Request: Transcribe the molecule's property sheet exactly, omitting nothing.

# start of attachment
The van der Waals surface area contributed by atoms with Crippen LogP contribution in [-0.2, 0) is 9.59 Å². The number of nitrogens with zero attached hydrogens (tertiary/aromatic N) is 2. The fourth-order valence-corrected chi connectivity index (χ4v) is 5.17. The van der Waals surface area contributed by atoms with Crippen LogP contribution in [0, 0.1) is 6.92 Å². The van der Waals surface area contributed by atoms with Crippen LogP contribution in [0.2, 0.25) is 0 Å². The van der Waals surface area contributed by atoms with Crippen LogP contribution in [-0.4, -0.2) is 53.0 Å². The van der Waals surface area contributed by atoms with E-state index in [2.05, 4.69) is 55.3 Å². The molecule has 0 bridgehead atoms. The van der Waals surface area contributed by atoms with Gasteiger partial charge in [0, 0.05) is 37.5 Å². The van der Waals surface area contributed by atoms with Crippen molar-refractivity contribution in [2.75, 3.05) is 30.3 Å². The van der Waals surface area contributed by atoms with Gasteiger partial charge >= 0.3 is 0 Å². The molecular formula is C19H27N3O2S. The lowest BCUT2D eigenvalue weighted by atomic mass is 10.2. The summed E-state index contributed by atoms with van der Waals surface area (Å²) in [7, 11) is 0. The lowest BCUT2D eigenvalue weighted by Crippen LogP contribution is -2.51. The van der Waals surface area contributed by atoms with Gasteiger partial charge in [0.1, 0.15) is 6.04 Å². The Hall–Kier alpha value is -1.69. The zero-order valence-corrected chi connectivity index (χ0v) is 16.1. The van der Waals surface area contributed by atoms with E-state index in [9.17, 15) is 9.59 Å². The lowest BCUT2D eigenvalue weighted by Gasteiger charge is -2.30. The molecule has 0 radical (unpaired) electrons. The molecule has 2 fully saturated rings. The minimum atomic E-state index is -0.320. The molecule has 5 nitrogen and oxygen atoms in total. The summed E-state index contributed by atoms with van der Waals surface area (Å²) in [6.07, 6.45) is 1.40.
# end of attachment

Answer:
The van der Waals surface area contributed by atoms with Crippen LogP contribution in [-0.2, 0) is 9.59 Å². The number of nitrogens with zero attached hydrogens (tertiary/aromatic N) is 2. The fourth-order valence-corrected chi connectivity index (χ4v) is 5.17. The van der Waals surface area contributed by atoms with Crippen LogP contribution in [0, 0.1) is 6.92 Å². The van der Waals surface area contributed by atoms with Crippen LogP contribution in [0.2, 0.25) is 0 Å². The van der Waals surface area contributed by atoms with Crippen LogP contribution in [-0.4, -0.2) is 53.0 Å². The van der Waals surface area contributed by atoms with E-state index in [2.05, 4.69) is 55.3 Å². The molecule has 0 bridgehead atoms. The van der Waals surface area contributed by atoms with Gasteiger partial charge in [0, 0.05) is 37.5 Å². The van der Waals surface area contributed by atoms with Crippen molar-refractivity contribution in [2.75, 3.05) is 30.3 Å². The van der Waals surface area contributed by atoms with Gasteiger partial charge >= 0.3 is 0 Å². The molecular formula is C19H27N3O2S. The lowest BCUT2D eigenvalue weighted by atomic mass is 10.2. The summed E-state index contributed by atoms with van der Waals surface area (Å²) in [7, 11) is 0. The lowest BCUT2D eigenvalue weighted by Crippen LogP contribution is -2.51. The van der Waals surface area contributed by atoms with Gasteiger partial charge in [0.1, 0.15) is 6.04 Å². The Hall–Kier alpha value is -1.69. The zero-order valence-corrected chi connectivity index (χ0v) is 16.1. The van der Waals surface area contributed by atoms with E-state index in [9.17, 15) is 9.59 Å². The lowest BCUT2D eigenvalue weighted by Gasteiger charge is -2.30. The molecule has 0 radical (unpaired) electrons. The molecule has 2 fully saturated rings. The minimum atomic E-state index is -0.320. The molecule has 5 nitrogen and oxygen atoms in total. The summed E-state index contributed by atoms with van der Waals surface area (Å²) in [6.07, 6.45) is 1.40.